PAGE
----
Until the The First Hose Company became fully mechanized in the early
1900's, they relied on manpower and horsepower to do their jobs. In the late 1800's they relied heavily on hand or horse pulled
apparatus. The equipment had to be pulled and or carried to each fire and only the strongest and sturdiest of horses were
used by any fire brigade. Such horses were expensive to maintain and were considered as important as the equipment. They were
treated well and were housed in the same building as the firefighters. Some horses became so accustomed to their jobs that
just the mere sound of the fire alarm bells would cause them to go directly to their harnesses and put their heads through.
Some horses could also find their way to a fire down a route they felt was easier or closer than the driver. Because horses
were so important great care had to be take to assure their safety and to prevent theft.
There was a need to protect the investment of the fire equipment and horses, so
dogs were brought into the firehouses serving as an alarm system. They not only kept the horses company, but also scared off
their threats. Eventually these dogs would follow the brigades to a fire, alerting people to give way. The need for such protection
is now gone with the advent of modern systems but the tradition of a fire dog is still held among many. The last dog at The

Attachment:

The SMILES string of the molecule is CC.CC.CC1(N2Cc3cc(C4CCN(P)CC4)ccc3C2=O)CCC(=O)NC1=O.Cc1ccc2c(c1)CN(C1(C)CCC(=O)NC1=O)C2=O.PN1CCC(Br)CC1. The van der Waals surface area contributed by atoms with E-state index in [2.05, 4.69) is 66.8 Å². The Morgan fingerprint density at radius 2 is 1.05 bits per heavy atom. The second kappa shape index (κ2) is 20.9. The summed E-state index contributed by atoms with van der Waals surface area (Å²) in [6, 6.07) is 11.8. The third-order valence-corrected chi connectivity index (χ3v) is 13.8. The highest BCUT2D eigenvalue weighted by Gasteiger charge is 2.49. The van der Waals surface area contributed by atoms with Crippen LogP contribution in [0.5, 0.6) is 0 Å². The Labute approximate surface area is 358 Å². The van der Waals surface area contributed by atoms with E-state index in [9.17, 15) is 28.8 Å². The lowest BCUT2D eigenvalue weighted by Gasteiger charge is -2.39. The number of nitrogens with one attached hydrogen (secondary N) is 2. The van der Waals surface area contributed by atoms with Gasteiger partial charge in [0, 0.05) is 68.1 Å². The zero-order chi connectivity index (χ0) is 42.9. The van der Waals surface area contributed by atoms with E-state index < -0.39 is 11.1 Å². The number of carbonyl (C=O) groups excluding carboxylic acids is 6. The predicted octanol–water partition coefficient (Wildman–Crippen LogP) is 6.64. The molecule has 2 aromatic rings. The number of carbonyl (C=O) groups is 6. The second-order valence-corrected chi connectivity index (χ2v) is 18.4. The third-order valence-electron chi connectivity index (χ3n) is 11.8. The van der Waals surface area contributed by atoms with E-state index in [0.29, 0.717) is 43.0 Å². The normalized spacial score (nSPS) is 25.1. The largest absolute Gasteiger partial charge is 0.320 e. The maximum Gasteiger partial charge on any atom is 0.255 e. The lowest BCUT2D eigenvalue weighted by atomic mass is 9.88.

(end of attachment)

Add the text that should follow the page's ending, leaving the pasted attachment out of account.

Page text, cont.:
First Hose Company was a bulldog in the 1950's.
the years many additions and renovations have been made to the building on Potomac Street. It has been modernized and now
has a meeting room, game room and a Fox Garage which houses an antique 1946 Ahrens- Fox Pumper. At the present time the upper
floors are being used for commercial and residential purposes not related to the firehouse.
The First Hagerstown Hose Company or Engine One remains on Potomac Street to this day. The 3 story
building's architecture is typical of the Victorian age in which it was built. If you glance through the drywall, paint and
pipes, still show the charm and elegance that the building had written on it when it was brand new in 1881! Long gone are
the sounds of braying horses (or are they?), barking dogs, and dance music (or is it?) from opera house/ ballroom but the
modern fire alarm bells that erupt from the firehouse today alert the town of Hagerstown that the First Hose Company is still
on the job!
Engine One (The First Hagerstown Hose Company)
building on South Potomac Street was added to the Maryland Historical Registry in June, 1970.
~Engine One (The First Hagerstown Hose Company) was researched and prepared by Cathy
Gasch and Shannon Greene for the use by Antietam Paranormal Society.